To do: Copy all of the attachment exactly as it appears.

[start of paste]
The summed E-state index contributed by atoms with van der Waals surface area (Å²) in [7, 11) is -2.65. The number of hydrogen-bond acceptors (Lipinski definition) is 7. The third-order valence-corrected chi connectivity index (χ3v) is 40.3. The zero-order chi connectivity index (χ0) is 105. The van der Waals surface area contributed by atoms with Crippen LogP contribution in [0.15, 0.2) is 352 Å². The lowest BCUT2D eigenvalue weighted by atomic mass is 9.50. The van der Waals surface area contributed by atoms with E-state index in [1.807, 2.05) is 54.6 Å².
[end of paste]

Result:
The summed E-state index contributed by atoms with van der Waals surface area (Å²) in [7, 11) is -2.65. The number of hydrogen-bond acceptors (Lipinski definition) is 7. The third-order valence-corrected chi connectivity index (χ3v) is 40.3. The zero-order chi connectivity index (χ0) is 105. The van der Waals surface area contributed by atoms with Crippen LogP contribution in [0.15, 0.2) is 352 Å². The lowest BCUT2D eigenvalue weighted by atomic mass is 9.50. The van der Waals surface area contributed by atoms with E-state index in [1.807, 2.05) is 54.6 Å².